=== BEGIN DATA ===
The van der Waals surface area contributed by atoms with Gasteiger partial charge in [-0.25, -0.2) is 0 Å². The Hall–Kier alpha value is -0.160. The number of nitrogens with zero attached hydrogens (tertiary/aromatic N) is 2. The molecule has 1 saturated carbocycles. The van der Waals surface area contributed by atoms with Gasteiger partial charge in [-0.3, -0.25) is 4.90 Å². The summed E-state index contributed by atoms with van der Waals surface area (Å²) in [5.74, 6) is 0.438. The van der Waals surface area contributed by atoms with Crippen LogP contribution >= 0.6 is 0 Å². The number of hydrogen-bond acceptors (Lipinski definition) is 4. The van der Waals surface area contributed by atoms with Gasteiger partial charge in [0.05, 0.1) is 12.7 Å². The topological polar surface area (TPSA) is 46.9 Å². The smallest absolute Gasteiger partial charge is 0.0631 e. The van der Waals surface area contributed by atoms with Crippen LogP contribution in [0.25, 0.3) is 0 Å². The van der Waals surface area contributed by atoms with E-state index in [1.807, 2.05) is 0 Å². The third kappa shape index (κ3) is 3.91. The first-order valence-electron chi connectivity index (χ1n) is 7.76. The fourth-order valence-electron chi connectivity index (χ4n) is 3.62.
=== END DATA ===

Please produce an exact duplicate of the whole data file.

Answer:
The van der Waals surface area contributed by atoms with Gasteiger partial charge in [-0.25, -0.2) is 0 Å². The Hall–Kier alpha value is -0.160. The number of nitrogens with zero attached hydrogens (tertiary/aromatic N) is 2. The molecule has 1 saturated carbocycles. The van der Waals surface area contributed by atoms with Gasteiger partial charge in [-0.3, -0.25) is 4.90 Å². The summed E-state index contributed by atoms with van der Waals surface area (Å²) in [5.74, 6) is 0.438. The van der Waals surface area contributed by atoms with Crippen LogP contribution >= 0.6 is 0 Å². The number of hydrogen-bond acceptors (Lipinski definition) is 4. The van der Waals surface area contributed by atoms with Gasteiger partial charge in [0.05, 0.1) is 12.7 Å². The topological polar surface area (TPSA) is 46.9 Å². The smallest absolute Gasteiger partial charge is 0.0631 e. The van der Waals surface area contributed by atoms with Crippen LogP contribution in [0.25, 0.3) is 0 Å². The van der Waals surface area contributed by atoms with E-state index in [1.807, 2.05) is 0 Å². The third kappa shape index (κ3) is 3.91. The first-order valence-electron chi connectivity index (χ1n) is 7.76. The fourth-order valence-electron chi connectivity index (χ4n) is 3.62.